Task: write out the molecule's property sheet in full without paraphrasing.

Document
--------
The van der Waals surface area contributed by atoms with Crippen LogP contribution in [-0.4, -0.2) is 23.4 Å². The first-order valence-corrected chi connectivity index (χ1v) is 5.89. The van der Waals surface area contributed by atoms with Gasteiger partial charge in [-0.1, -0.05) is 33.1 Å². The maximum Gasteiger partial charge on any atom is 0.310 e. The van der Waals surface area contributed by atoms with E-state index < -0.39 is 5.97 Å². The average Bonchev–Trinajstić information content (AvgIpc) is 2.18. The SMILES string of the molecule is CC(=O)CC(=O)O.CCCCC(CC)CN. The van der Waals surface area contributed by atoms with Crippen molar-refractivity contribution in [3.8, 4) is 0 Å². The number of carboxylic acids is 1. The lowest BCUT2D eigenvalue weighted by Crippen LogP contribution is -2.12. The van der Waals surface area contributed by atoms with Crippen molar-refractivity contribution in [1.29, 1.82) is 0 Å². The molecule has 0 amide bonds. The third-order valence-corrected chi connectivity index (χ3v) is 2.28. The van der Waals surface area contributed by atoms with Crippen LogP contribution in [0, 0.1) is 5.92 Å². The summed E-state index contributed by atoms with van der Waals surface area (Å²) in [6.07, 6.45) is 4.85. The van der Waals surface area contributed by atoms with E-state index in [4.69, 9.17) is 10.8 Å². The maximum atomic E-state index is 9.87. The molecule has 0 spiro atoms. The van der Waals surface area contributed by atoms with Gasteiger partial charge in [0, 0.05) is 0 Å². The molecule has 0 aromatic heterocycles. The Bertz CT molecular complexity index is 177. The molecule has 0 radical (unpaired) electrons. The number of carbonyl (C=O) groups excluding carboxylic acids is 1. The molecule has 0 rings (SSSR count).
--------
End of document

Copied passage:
The van der Waals surface area contributed by atoms with Crippen LogP contribution in [-0.4, -0.2) is 23.4 Å². The first-order valence-corrected chi connectivity index (χ1v) is 5.89. The van der Waals surface area contributed by atoms with Gasteiger partial charge in [-0.1, -0.05) is 33.1 Å². The maximum Gasteiger partial charge on any atom is 0.310 e. The van der Waals surface area contributed by atoms with E-state index < -0.39 is 5.97 Å². The average Bonchev–Trinajstić information content (AvgIpc) is 2.18. The SMILES string of the molecule is CC(=O)CC(=O)O.CCCCC(CC)CN. The van der Waals surface area contributed by atoms with Crippen molar-refractivity contribution in [3.8, 4) is 0 Å². The number of carboxylic acids is 1. The lowest BCUT2D eigenvalue weighted by Crippen LogP contribution is -2.12. The van der Waals surface area contributed by atoms with Crippen molar-refractivity contribution in [1.29, 1.82) is 0 Å². The molecule has 0 amide bonds. The third-order valence-corrected chi connectivity index (χ3v) is 2.28. The van der Waals surface area contributed by atoms with Crippen LogP contribution in [0, 0.1) is 5.92 Å². The summed E-state index contributed by atoms with van der Waals surface area (Å²) in [6.07, 6.45) is 4.85. The van der Waals surface area contributed by atoms with E-state index in [4.69, 9.17) is 10.8 Å². The maximum atomic E-state index is 9.87. The molecule has 0 spiro atoms. The van der Waals surface area contributed by atoms with Gasteiger partial charge in [0, 0.05) is 0 Å². The molecule has 0 aromatic heterocycles. The Bertz CT molecular complexity index is 177. The molecule has 0 radical (unpaired) electrons. The number of carbonyl (C=O) groups excluding carboxylic acids is 1. The molecule has 0 rings (SSSR count).